AMD Fiji GPU Die Shots Explain Architectural Benefits
Die shots of AMD Fiji chip from the Radeon R9 Fury series have finally surfaced, revealing intricate details of the most technically advanced GPU. The images, posted by the chip analyst ChipWorks, give us first clear look at AMD’s two most recent GPU designs, the 359mm^2 Tonga silicon and the newest 596mm^2 Fiji silicon.
In contrast to AMD’s Tonga based GPUs using GDDR5 memory, the Fiji is built on the new HBM memory architecture, which gives it the benefits of lower memory power draw as well as increased bandwidth. The benefits do not end there though.
The die shots show that the new Fiji silicon is exceptionally dense, with the 4 1024-bit HBM memory bus segments packed up in roughly the same space as Tonga’s GDDR5 64-bit memory bus. That means HBM also saves the die space and allows AMD to produce these chips using less silicon, reducing the production costs.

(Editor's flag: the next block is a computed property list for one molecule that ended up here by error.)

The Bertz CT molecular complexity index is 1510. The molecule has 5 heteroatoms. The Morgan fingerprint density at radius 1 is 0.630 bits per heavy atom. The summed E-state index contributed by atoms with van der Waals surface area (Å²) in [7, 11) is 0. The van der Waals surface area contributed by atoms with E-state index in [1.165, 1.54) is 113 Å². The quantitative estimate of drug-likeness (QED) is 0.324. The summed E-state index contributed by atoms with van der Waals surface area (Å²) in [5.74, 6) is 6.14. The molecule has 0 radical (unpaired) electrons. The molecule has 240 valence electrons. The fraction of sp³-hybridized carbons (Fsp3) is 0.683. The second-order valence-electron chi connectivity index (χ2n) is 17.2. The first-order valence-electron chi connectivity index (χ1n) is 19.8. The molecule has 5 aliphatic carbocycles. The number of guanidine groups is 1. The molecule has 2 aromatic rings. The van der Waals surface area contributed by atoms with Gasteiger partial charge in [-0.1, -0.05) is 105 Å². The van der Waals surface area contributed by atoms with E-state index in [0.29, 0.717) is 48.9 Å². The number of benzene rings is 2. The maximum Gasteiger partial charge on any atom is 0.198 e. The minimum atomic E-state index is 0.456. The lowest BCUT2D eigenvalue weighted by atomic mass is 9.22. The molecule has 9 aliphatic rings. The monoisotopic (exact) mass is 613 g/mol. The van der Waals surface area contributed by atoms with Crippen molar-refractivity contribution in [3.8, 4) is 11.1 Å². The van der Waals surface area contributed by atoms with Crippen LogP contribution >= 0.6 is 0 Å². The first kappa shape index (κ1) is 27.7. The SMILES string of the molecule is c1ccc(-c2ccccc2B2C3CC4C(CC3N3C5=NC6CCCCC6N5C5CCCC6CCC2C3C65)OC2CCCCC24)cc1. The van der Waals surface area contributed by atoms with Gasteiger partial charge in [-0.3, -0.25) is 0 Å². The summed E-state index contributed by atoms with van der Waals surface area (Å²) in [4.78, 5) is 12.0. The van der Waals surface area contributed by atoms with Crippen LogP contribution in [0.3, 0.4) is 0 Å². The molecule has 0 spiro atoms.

Moreover, GPUs using HBM take up 50% less PCB space than the equivalent GDDR5 GPU, which again makes them less expensive to produce as well as giving the GPU a smaller form factor. Another benefit of having the HBM memory is that all of the heat output out of the GPU is coming from one central location, which allows for simplified GPU heatsink designs.
HBM is undoubtedly the future of GPU memory, especially with the HBM2 generation that will take the whole thing to the next level.
Featured Image: WCCFtech